Sugar 'N Spice: 'Close The Discussion On Open Scoring -Please!'
10.20.04 - By Bert Randolph Sugar, Sr. Boxing Analyst at-large for CMXsports - Every time there's a "bad" decision in which the judges suffer from a decided lack of mathematical skills and their scorecards contradict what was as readily apparent as the egg on the chin of a hungry boarding-house roomer, calls for the reform of scoring, like Mary's little lamb, are sure to follow.
Article posted on 20.10.2004
The plan most often proffered by those crying with green-apple colic about "bad" decisions is something called "open scoring," in which the judges' scorecards are announced at the end of each and every round. But such a call for open scoring is a train of thought which never quite reaches its destination and cannot stand up to the vaguest of examinations.
It would take a forest of felled trees to recount its shortcomings, but let's strip it of its fig leaf and offer a few.
Open scoring was tried back in 1977 when Muhammad Ali fought Earnie Shavers in Madison Square Garden. Back then, the scores were not announced to those in the Garden, but instead only to those watching the fight on television. Still, Angelo Dundee, in Ali's corner that night, added mental footwork to his fighter's physical prowess. Dundee was smart enough to station one of Ali's entourage back in the dressing room to watch TV, monitor the round-by-round scoring as it was posted and then, score sheet in hand, hike himself down to ringside to tell Angelo how Ali was doing according to the judges' scorecards. And how was Ali doing? Just fine, thank you, up by five points with but four rounds to go. So guess what Ali did? He began practicing pacifism, going into a defensive mode and taking on the appearance of a man who needed pins stuck into him to test his reactions, the decision already in hand and glove.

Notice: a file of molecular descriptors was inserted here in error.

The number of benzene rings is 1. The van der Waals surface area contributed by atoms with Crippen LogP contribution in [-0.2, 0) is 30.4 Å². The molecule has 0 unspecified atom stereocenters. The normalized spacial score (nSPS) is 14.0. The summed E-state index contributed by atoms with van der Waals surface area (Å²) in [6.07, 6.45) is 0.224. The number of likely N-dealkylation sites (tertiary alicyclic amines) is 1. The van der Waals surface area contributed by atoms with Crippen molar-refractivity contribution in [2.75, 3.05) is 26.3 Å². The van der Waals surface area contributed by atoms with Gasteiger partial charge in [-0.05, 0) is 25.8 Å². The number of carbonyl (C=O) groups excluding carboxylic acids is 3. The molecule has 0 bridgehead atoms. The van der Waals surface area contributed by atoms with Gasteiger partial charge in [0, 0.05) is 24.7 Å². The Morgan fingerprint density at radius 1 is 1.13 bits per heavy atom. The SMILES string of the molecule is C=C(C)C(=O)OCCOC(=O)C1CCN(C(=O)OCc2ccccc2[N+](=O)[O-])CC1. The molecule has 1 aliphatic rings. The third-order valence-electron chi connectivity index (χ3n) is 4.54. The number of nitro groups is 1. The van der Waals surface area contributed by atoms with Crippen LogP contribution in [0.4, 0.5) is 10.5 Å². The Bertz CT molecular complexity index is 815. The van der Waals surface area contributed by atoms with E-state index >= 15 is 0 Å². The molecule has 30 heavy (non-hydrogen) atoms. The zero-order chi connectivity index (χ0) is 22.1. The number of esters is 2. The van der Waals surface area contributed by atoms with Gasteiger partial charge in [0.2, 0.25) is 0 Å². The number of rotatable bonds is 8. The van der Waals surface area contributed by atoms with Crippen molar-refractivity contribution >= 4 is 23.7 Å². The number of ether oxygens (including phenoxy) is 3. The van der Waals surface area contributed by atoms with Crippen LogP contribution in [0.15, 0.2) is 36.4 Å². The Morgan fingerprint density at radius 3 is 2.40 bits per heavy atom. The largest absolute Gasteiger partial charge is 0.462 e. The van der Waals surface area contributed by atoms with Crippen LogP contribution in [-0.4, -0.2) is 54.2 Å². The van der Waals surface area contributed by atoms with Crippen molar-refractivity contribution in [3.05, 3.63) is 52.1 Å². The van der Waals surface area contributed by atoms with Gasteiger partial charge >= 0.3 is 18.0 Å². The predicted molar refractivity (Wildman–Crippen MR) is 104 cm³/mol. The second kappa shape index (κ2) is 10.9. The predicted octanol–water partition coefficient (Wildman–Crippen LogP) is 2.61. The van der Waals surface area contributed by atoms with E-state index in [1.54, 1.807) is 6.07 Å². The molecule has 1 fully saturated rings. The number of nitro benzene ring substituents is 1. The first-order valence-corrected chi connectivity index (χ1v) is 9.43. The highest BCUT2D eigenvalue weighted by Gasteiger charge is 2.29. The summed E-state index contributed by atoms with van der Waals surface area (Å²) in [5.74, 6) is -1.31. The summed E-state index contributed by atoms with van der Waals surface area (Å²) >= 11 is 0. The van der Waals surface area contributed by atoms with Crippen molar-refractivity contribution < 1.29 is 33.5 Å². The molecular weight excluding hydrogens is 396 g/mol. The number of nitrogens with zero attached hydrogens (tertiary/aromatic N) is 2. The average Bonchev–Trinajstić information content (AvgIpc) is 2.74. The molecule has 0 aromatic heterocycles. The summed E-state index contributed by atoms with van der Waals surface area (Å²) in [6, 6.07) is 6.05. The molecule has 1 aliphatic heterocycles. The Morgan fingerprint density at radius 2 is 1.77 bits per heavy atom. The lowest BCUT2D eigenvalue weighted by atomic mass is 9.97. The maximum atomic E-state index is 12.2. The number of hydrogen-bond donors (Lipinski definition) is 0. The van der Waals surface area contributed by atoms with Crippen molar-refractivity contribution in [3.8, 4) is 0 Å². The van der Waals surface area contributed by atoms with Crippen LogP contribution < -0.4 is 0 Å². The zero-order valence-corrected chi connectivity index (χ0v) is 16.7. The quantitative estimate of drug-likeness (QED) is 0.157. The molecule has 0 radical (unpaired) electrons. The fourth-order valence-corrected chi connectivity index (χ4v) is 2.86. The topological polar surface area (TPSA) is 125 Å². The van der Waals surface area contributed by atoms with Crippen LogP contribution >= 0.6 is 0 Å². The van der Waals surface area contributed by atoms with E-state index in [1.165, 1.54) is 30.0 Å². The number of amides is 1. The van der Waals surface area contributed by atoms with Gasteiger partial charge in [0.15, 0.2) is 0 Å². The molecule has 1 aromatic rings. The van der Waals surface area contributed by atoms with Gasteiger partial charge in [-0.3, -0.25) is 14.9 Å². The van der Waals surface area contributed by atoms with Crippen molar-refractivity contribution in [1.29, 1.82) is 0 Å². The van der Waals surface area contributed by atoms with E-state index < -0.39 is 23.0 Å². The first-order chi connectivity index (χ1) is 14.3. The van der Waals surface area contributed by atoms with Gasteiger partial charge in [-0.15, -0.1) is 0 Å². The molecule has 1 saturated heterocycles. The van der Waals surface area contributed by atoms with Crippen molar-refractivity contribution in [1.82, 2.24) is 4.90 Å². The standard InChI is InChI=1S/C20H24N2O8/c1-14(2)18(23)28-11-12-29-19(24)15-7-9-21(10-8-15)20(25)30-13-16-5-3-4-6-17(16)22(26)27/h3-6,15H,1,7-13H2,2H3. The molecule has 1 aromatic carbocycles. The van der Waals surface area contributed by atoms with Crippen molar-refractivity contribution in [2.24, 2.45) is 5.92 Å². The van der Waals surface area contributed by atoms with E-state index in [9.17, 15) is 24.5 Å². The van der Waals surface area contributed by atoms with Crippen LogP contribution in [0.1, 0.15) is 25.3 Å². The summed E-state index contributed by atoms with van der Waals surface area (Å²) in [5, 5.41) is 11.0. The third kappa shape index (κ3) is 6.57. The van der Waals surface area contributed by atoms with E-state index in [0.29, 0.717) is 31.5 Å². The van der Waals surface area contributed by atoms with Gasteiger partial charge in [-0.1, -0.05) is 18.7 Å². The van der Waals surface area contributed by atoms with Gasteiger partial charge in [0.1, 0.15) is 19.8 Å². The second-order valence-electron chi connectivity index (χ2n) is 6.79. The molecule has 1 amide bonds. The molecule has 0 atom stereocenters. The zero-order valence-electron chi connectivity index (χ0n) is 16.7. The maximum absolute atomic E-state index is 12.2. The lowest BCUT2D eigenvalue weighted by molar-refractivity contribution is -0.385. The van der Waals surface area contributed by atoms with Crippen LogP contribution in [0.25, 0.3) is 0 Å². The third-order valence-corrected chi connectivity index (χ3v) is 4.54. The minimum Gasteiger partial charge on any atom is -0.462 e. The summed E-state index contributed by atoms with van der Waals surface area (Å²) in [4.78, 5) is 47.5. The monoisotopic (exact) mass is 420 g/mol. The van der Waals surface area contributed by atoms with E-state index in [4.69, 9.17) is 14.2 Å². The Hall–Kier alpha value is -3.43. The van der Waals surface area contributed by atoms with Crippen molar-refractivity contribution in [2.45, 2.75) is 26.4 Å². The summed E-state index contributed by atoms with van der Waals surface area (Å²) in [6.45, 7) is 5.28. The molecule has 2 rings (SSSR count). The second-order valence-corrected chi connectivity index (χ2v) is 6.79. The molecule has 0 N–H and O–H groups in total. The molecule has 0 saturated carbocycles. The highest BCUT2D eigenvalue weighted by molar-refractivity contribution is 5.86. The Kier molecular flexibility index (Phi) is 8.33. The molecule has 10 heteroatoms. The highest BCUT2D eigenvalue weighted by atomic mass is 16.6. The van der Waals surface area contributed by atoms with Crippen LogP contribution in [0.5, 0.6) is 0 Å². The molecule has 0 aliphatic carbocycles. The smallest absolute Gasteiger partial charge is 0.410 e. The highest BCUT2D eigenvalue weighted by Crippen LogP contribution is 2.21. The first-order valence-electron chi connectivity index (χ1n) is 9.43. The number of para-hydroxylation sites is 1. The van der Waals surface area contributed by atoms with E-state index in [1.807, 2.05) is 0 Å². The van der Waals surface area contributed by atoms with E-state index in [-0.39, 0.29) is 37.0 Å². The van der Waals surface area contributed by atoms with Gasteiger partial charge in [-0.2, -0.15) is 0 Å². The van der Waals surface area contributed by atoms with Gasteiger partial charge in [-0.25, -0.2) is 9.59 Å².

Another time, in Washington, D. C. open scoring was used in the Shamba Mitchell-Reggie Green title fight. Mitchell, too, knew he was far ahead, the results of the round-by-round scoring announced to the crowd at the MCI Center. And Mitchell, like Ali, adopted an aw-hell-let's-go-fishing attitude in the closing rounds--as did Mark Johnson on the undercard, also aware he was far enough ahead to merely coast home instead of standing and delivering. For those ahead it was like getting money from home without writing.
Now let's look at the results of open scoring and what effect it has on the most important part of boxing's equation: the fans. Aren't they being cheated watching a fighter give less than his best when he's so far ahead he knows that all he has to do to close the show and survive to win? And doesn't it take away from the most dramatic moment in sports when the announcer pulls down the microphone to announce who--at least in the eyes of the judges--the winner is? And, finally, what about those fans, already knowing the winner, leaving the building before the final verdict--as they did in the Mitchell-Green fight?
But, perhaps, the most telling indictment of open scoring is something else that happened during the Mitchell-Green fight: the fans began booing after the judges' cards were announced every round when their opinion didn't coincide with the fans' and provided 12 more times to denounce the judges in language questioning their ancestry than merely the one time after the final decision. And, not incidentally, the public glare also might, just might, intimidate the judges in making their supposed objective decisions in the following rounds.
No, it's not a mere reverence for boxing's traditions that prompts this corner to reject an idea whose time might never come and which was offered without thoughtful exploration. It's the fact that it won't work. Period, end of paragraph.
Bert Randolph Sugar, CMXsports' Sr. Analyst At-Large, called "The Guru of Boxing," has a new book Bert Sugar On Boxing," (or "The Best of Bert Sugar, The Worst of Bert Sugar, What the Hell's the Difference?"), published by The Lyon Press and currently available at Border's, Barnes & Noble and Amazon.com
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